You hurt all over for a second when that happens, everything, everywhere, and then you don’t. And you don’t feel the red blood pumping out over your legs that could be coming from anywhere.
You accept this without thinking about it because this jangled sparkled black and white feeling is busy telling you that you are not coming back from this one. There’s these black dots, swirling, that jump as points of grey and points of white flicker.
Feels like needles and pins in your head.
And your heart starts doing this thing: this pulling thing, deep down inside your chest. Hammering away like an engine running on low oil—-straining and cranking while the black dots gather in front of your eyes.
You want your hands to move and wipe the blood away, to see where it is coming out of, but suddenly you realize it’s so much to do, too much to do, the heavy bloody stickiness weighs your hands down.
And your heart, your heart starts jumping around on empty and your brain starts seeing stars like your eyes been seeing and the stars explode into black…just black…and your hands stop trying to move and you just run out.
Like some god-damned Chevy. Oil gone. Engine blown.
If Anybody Asks Me
1966 Cho-Heip Vietnam
If anyone asks me, I can tell them. Kevin Thomason. The guy in that bag’s name.
His middle name was Arthur. He had two kid sisters. One was real pretty, the other one not so much but she was a great swimmer and everyone liked her.
His folks had a farm in Washington State but his mother was from New York. They met during the war—-not this one, the real one—-fell in love and she left everything behind, her college, her apartment, to marry his father and start a new life on a dairy farm on the other side of the country after he got back from Europe.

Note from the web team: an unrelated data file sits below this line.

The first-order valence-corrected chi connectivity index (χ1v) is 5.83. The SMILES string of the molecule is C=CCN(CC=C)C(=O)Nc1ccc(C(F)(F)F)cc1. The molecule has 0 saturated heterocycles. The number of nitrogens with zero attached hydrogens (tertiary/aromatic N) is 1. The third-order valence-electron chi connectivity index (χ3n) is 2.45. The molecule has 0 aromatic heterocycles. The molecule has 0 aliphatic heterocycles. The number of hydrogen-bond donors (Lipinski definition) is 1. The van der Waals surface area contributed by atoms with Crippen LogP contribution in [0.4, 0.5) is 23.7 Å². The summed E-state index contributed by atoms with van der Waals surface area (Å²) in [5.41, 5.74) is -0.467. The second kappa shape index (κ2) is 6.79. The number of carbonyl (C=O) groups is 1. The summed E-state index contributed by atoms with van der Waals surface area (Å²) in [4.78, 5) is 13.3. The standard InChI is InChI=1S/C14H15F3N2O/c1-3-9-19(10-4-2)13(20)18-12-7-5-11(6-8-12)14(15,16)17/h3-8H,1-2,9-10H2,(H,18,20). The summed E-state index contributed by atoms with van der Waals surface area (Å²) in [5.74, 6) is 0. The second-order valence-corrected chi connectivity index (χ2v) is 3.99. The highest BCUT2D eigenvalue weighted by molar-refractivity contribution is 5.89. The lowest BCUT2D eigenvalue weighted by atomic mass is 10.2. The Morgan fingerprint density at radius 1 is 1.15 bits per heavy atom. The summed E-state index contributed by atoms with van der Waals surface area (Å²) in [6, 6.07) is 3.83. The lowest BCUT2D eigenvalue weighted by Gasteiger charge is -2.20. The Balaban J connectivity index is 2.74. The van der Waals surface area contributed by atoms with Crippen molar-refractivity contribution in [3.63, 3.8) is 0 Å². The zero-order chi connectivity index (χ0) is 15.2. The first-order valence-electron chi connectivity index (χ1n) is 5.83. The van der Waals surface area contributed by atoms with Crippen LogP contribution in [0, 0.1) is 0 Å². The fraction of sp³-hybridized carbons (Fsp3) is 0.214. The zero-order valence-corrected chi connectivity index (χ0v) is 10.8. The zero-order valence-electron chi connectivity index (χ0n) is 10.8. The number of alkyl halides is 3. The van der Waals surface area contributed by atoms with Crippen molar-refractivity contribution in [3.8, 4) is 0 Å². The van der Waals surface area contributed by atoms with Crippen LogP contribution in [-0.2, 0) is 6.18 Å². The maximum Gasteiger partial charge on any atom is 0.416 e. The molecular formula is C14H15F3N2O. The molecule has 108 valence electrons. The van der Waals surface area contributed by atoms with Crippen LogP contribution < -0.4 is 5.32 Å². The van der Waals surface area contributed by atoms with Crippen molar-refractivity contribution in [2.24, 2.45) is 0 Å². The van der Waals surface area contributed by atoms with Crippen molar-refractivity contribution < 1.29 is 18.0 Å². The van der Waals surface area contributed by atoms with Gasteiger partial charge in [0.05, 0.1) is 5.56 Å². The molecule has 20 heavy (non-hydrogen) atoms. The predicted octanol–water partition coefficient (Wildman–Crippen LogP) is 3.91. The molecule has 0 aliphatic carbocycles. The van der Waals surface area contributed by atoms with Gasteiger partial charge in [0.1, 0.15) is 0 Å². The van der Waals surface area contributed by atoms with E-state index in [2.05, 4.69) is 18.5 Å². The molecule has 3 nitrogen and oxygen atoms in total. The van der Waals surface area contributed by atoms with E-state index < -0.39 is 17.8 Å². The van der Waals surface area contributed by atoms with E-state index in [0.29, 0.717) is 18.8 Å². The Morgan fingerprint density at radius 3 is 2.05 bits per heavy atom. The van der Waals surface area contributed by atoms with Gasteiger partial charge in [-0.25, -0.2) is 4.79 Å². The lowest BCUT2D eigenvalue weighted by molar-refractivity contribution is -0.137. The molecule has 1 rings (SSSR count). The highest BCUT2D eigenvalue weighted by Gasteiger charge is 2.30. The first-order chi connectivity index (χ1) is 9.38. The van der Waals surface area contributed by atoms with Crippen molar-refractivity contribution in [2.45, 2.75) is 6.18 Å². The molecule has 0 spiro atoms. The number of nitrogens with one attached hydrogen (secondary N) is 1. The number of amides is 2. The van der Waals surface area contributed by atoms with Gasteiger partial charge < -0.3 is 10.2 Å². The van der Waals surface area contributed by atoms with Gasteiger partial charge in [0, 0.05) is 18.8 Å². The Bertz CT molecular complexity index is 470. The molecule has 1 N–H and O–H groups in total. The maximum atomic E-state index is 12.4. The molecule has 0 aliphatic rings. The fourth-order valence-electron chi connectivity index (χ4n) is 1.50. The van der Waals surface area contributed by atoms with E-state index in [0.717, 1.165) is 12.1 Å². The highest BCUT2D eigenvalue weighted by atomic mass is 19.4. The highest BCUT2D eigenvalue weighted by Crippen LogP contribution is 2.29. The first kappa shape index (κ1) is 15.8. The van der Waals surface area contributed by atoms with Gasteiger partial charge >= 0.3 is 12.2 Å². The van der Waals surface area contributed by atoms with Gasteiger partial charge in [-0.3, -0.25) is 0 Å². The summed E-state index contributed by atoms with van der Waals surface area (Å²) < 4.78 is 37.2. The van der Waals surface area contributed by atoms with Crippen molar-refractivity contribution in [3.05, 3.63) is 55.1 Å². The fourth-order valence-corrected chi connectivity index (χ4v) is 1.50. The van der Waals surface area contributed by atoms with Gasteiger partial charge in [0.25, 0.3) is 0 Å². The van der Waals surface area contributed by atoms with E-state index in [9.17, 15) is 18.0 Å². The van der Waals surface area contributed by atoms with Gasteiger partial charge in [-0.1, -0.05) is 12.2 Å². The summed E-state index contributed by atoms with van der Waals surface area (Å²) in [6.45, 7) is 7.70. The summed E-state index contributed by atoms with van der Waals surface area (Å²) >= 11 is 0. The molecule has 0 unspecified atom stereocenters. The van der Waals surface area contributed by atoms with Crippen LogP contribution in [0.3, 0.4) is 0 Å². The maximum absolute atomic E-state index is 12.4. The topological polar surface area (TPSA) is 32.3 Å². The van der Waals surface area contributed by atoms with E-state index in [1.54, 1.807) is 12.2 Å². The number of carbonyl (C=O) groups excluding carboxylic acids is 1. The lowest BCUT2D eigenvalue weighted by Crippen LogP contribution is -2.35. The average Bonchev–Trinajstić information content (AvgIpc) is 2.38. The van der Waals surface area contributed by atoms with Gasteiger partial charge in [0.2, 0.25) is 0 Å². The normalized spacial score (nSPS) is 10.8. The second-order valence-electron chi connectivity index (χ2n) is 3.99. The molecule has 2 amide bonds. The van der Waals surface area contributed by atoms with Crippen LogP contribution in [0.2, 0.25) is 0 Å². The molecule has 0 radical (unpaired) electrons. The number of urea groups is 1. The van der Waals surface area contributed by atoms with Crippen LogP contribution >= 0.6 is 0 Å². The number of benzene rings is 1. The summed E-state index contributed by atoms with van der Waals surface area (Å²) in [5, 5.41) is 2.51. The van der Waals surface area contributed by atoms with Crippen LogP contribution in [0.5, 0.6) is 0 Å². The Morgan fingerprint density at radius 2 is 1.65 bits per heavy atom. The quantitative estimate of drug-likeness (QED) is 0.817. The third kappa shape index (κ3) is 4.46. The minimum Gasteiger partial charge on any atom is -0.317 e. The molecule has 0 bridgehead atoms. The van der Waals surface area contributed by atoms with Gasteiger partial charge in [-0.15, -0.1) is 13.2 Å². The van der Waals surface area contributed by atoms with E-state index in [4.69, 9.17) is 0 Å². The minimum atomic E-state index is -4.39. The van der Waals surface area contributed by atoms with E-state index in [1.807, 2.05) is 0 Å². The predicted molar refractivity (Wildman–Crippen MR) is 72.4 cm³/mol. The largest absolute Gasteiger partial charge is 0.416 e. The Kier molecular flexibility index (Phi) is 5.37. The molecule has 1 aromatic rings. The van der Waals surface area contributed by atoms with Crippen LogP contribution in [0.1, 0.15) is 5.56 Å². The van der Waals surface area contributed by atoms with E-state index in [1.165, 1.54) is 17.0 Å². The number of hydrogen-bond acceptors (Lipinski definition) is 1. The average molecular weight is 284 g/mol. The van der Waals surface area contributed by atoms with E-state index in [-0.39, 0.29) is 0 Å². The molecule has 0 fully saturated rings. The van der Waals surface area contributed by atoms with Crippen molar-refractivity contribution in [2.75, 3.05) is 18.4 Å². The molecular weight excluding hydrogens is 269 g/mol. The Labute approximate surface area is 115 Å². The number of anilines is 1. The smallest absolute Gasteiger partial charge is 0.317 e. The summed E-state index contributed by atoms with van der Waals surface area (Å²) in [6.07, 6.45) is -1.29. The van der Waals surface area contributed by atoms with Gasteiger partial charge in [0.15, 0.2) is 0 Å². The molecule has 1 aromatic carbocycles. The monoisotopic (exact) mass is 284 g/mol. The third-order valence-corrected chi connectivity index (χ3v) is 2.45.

Kevin was the name of some guy who flew with his father in air raids on Germany. Arthur was his mother’s choice—-for the King of England with the round table and the knights.
His sisters’ names were Patricia and Carolyn. I think it was Carolyn. I think she was the swimmer. He showed me pictures once, and a picture of some other girl but we all see so many pictures, after a while it’s hard to remember.
Once when he was a kid he saved thirty five dollars in dimes.
He liked potato chips better than corn puffs.
He had a scar shaped like Florida on his leg from when he was chased by a hunting dog gone crazy.
He died quick from a sniper’s bullet.
If anyone asks me, I can tell them.
Juleigh Howard Hobson has appeared in History is Dead (Permuted Press), Loving The Undead (From The Asylum), Black Sails (1018 Press), Black Box (Brimstone Books), Lost Innocence Anthology (Niteblade), and many other places. She has been nominated for the Pushcart Award, and the Best of the Net, as well as being named a Million Writers Award “Notable Story” writer and, most recently, a first finalist for the 2010 Consequence Prize in Poetry. Her great uncle, John Parsons, was the real “Master Termite” in Ross Carter’s classic WW2 paratrooper novel Those Devils In Baggy Pants.